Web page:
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Excerpt In our culture, old women are mostly ignored - but it hasn't always been that way

Author and psychologist Sharon Blackie writes about what we can learn from the ‘Cailleach’ about our views on aging, and how we can challenge them.

IN THE OLDEST known cosmology of my native lands, it wasn’t a skybound old man with a beard who made and shaped this world. It was an old woman. A giant old woman, who has been with us down all the long ages, since the beginning of time.

“When I was a young lass, the ocean was a forest, full of trees,” she says, in some of the stories about her – stories that are still told today, firmly embedded in the oral tradition.

This mythology is from right here. From the islands of Britain and Ireland, strung out along the farthest western reaches of Europe where I was born, and where I live still today. Although a lot of attention has been paid to the question of whether ancient European cultures honoured a ‘Great Mother’ goddess, in these islands we were actually honouring a Great Grandmother.

Her name in the Gaelic languages of Scotland and Ireland is the Cailleach: literally, the Old Woman. There are traces of other divine old women scattered throughout the rest of the British Isles and Europe; they’re probably the oldest deities of all.

How thoroughly we’ve been taught to forget. Today, we don’t see these narratives as remnants of ancient belief systems – rather, they’re presented to us as folk tales intended merely to entertain, as oddities of primitive history, the vaguely amusing relics of more superstitious times or bedtime stories for children.

Whatever we’ve been taught they are – they’re not. They are remnants of pre-Christian cosmologies – cosmologies that are firmly embedded in the land, the sea, the sky, and the human, animal and plant-populated cultures to which we belong. Cosmologies in which old women mattered.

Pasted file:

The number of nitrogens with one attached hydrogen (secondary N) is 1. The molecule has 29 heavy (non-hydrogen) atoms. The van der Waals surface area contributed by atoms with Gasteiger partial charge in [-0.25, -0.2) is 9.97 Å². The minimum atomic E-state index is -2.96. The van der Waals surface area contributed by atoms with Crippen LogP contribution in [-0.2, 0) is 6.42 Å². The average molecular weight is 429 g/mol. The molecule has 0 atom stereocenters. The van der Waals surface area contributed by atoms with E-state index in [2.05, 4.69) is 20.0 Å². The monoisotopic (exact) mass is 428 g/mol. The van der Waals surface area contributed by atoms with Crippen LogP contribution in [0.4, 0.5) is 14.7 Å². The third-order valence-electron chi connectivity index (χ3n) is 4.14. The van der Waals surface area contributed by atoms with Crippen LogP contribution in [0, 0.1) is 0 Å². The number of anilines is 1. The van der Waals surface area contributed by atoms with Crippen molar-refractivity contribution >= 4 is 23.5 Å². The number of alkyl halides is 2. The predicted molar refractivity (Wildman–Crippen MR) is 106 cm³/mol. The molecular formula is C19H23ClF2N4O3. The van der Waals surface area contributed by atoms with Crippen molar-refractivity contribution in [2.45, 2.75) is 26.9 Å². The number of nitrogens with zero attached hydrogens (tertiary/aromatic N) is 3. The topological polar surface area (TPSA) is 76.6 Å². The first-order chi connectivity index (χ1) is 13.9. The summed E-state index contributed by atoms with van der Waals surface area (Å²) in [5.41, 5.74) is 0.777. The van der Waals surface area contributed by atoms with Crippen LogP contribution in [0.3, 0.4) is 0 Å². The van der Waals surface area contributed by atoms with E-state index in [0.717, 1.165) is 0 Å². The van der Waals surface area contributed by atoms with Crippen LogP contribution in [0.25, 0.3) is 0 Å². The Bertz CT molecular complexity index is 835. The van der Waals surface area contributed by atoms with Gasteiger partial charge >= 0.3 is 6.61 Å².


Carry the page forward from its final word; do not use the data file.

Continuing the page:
Why the Cailleach matters

But really, why should the Cailleach matter now? Why should the other fierce and shining old women of European myth and folklore matter? Why should any of these old stories matter? Aren’t they just ancient history? Nice to know, but irrelevant to our infinitely more sophisticated lives today?

Well, they matter because the ways in which we think about ageing depend on the stories we tell about it. How we think about ageing women depends on the images we hold of them.

And the images we hold of ageing women today aren’t healthy. Truth is, there is no clear image of enviable female elderhood in the contemporary cultural mythology of the West; it’s not an archetype we recognise any more. In our culture, old women are mostly ignored, encouraged to be inconspicuous, or held up as objects of derision and satire.

But our old mythology and folklore tell us something very much more interesting: that it hasn’t always been so. In our more distant past, as of course in many indigenous cultures today, female elders were respected, and had important and meaningful roles to play. They are the ones who hold the myths and the wisdom stories; the ones who know where the medicine plants grow and what their uses are.

Their focus is on giving back – on bringing out, for the sake of Earth and community, the hard-earned wisdom which they’ve grown within themselves.

There are a lot of ageing women out there. Between 1918 and 2018, average life expectancy increased by around 25 to 30 years in the United Kingdom, the United States and other developed countries of the world.